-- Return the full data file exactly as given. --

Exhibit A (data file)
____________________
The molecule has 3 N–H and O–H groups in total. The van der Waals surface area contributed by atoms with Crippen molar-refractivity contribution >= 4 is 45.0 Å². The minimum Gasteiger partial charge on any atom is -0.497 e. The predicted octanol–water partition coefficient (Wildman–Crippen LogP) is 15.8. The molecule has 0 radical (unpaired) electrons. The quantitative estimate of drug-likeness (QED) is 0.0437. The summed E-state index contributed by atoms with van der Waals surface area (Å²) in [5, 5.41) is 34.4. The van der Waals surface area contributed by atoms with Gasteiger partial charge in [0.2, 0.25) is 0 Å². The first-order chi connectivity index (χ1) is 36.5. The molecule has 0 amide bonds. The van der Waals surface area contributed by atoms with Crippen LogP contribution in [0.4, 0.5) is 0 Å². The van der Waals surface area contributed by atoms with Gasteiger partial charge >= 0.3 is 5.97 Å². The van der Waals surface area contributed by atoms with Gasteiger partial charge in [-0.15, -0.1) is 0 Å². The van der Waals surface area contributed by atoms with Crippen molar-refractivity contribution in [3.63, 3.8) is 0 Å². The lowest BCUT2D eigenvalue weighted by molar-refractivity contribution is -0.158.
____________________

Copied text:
The molecule has 3 N–H and O–H groups in total. The van der Waals surface area contributed by atoms with Crippen molar-refractivity contribution >= 4 is 45.0 Å². The minimum Gasteiger partial charge on any atom is -0.497 e. The predicted octanol–water partition coefficient (Wildman–Crippen LogP) is 15.8. The molecule has 0 radical (unpaired) electrons. The quantitative estimate of drug-likeness (QED) is 0.0437. The summed E-state index contributed by atoms with van der Waals surface area (Å²) in [5, 5.41) is 34.4. The van der Waals surface area contributed by atoms with Gasteiger partial charge in [0.2, 0.25) is 0 Å². The first-order chi connectivity index (χ1) is 36.5. The molecule has 0 amide bonds. The van der Waals surface area contributed by atoms with Crippen LogP contribution in [0.4, 0.5) is 0 Å². The van der Waals surface area contributed by atoms with Gasteiger partial charge >= 0.3 is 5.97 Å². The van der Waals surface area contributed by atoms with Gasteiger partial charge in [-0.15, -0.1) is 0 Å². The van der Waals surface area contributed by atoms with Crippen molar-refractivity contribution in [3.63, 3.8) is 0 Å². The lowest BCUT2D eigenvalue weighted by molar-refractivity contribution is -0.158.